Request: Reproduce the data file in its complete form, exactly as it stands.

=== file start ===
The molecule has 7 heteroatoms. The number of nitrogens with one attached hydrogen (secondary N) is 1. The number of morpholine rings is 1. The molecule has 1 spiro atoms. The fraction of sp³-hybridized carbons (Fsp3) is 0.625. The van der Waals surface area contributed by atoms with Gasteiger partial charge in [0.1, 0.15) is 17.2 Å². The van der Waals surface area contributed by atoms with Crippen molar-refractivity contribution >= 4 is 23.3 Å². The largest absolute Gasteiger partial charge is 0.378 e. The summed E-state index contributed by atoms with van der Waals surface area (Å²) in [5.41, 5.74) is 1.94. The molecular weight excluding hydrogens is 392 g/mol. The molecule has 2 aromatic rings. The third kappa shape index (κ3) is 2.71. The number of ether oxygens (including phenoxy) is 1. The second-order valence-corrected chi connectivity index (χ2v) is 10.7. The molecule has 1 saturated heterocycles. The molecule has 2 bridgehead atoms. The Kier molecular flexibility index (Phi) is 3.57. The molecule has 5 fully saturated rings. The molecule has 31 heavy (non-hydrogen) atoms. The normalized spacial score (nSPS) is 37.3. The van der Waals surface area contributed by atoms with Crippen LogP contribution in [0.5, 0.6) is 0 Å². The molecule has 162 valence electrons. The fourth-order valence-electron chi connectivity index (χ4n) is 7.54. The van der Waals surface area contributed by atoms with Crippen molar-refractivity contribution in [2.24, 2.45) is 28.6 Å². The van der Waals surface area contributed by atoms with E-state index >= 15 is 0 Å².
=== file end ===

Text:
The molecule has 7 heteroatoms. The number of nitrogens with one attached hydrogen (secondary N) is 1. The number of morpholine rings is 1. The molecule has 1 spiro atoms. The fraction of sp³-hybridized carbons (Fsp3) is 0.625. The van der Waals surface area contributed by atoms with Gasteiger partial charge in [0.1, 0.15) is 17.2 Å². The van der Waals surface area contributed by atoms with Crippen molar-refractivity contribution >= 4 is 23.3 Å². The largest absolute Gasteiger partial charge is 0.378 e. The summed E-state index contributed by atoms with van der Waals surface area (Å²) in [5.41, 5.74) is 1.94. The molecular weight excluding hydrogens is 392 g/mol. The molecule has 2 aromatic rings. The third kappa shape index (κ3) is 2.71. The number of ether oxygens (including phenoxy) is 1. The second-order valence-corrected chi connectivity index (χ2v) is 10.7. The molecule has 1 saturated heterocycles. The molecule has 2 bridgehead atoms. The Kier molecular flexibility index (Phi) is 3.57. The molecule has 5 fully saturated rings. The molecule has 31 heavy (non-hydrogen) atoms. The normalized spacial score (nSPS) is 37.3. The van der Waals surface area contributed by atoms with Crippen LogP contribution in [0.5, 0.6) is 0 Å². The molecule has 162 valence electrons. The fourth-order valence-electron chi connectivity index (χ4n) is 7.54. The van der Waals surface area contributed by atoms with Crippen molar-refractivity contribution in [2.24, 2.45) is 28.6 Å². The van der Waals surface area contributed by atoms with E-state index >= 15 is 0 Å².